The Maritime History of the Great Lakes
Argus (Kingston, ON), March 31, 1846

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p. 1 ad for Charles W. Jenkins, Importer of English and American hardware, dealer in pig and bar iron, plated goods, paints, oils, window glass, and marine stores...... Jan. 1, 1846.

p.3 Kingston harbour is clear of ice from the Market Shoal outwards.


Mr. Dear Argus, - In consequence of the command I received from you to make an exploring expedition around the wharves, Saturday morning found me on my mission.

The first place to which I proceeded was the Commercial Wharf. I had scarcely turned the corner at which stands the Bank of Upper Canada, when my olfactories were offended by the impingement upon them of certain particles of matter emanating, as I guessed, from an animal with a white body and a stripe of black running from the point of its nose to the tip of its tail. My suspicions relative to the cause of the offence given to my nostrils was soon realized, for I immediately perceived the animal alluded to, proceeding from the wharf, and wending its way in the direction in which I was. I allowed it to "slope" past me, keeping as much as I possibly could to windward of it. I then discovered that it had been picking up crumbs, its foot-marks being plainly perceived on the guano so abundant around the wharves of our noble city. I there had an opportunity of seeing the correctly printed lists for registering the names of the passengers of the Canada and Gildersleeve; and took the opportunity of stating that I thought you could print them nearly as well.

I then went towards the coffer-dam. There I found a crowd of persons congregated around one of the largest of the pumps. The crowd, with becoming respect, made way for me. On walking up to the pump, I learned that owing to an impossibility in working it, an examination had been made and that a large maskinonge had been found in it - explaining at once the difficulty in working the pump. I laid open the stomach of the fish, and, to the astonishment of myself and the crowd, found therein a Wellington boot, the identical one, I understand, which was snapped off the foot of a gentleman who not long ago incautiously placed his pedal extremity in one of the numerous air-holes in the ice in front of the town. The boot may be seen at the shop of Mr. Anglen; and the maskinonge, the finest I ever saw, was to have graced, yesterday, the table of Daley's Hotel, at the dinner given to that excellent caterer for the Kingston palate, on his departure for Montreal, where, we have little doubt, his success in gratifying the palates of the Montrealers, will be as great as his success in Kingston.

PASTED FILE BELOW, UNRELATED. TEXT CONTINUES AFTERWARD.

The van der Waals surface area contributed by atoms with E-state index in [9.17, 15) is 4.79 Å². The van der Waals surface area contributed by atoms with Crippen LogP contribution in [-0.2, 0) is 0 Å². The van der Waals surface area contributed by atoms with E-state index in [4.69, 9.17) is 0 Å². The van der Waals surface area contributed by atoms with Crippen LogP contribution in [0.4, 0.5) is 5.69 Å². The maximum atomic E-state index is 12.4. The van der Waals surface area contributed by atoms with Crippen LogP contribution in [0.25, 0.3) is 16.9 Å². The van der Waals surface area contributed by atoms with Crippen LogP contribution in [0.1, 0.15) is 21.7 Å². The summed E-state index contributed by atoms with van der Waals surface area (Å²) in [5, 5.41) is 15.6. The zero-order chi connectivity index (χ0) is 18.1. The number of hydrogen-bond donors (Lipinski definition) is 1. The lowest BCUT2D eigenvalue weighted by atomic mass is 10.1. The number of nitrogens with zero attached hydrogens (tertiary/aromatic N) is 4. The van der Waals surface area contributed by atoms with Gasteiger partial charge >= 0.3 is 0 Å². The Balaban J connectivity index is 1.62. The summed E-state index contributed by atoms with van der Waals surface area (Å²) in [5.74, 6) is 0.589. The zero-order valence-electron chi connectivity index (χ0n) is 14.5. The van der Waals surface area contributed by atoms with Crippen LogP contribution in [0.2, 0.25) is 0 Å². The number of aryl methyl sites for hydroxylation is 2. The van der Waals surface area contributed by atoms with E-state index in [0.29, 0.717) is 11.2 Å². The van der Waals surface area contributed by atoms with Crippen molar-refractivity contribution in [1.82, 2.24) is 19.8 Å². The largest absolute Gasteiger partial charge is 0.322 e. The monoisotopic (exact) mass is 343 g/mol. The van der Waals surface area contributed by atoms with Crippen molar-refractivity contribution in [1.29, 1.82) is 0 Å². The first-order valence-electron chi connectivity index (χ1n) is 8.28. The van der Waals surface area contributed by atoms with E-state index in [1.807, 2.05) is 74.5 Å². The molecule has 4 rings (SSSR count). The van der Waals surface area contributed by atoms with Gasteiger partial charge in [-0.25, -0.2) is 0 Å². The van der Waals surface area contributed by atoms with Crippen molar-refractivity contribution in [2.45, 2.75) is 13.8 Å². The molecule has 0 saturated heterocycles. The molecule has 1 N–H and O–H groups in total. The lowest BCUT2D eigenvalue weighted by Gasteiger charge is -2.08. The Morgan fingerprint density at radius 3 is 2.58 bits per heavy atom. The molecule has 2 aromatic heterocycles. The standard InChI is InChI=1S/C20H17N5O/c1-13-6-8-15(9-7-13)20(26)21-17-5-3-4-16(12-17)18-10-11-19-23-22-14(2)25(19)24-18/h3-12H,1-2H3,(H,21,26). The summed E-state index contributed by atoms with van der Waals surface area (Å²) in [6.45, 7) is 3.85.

Casting my eyes around, I observed the ice in the harbour dotted with little hillocks, surmounted by objects having the appearance of flour barrels. On a nearer approach I ascertained that these hillocks were composed of rubbish and filth, carted there to sink to the bottom when the ice melted. I was lost in admiration of the wise policy which dictated the filling up of the harbour with rubbish, and the means taken to flavour the water used by the inhabitants for domestic purposes. My regret was extreme that a clause had not been inserted in the new corporation act, to continue the rearing these heaps of rubbish, instead, perhaps, of following the course pursued by sundry other towns in the Province, of making it imperative on the inhabitants to cast the filth and rubbish where the one could not affect the nostrils of the inhabitants, nor the other cause any impediment to vessels entering the harbour.

Not wishing to fatigue your organs of vision by compelling you to read too long a letter,

I subscribe myself

Your most obedient,


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March 31, 1846
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Rick Neilson
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Public domain: Copyright has expired according to the applicable Canadian or American laws. No restrictions on use.
Maritime History of the Great Lakes
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Argus (Kingston, ON), March 31, 1846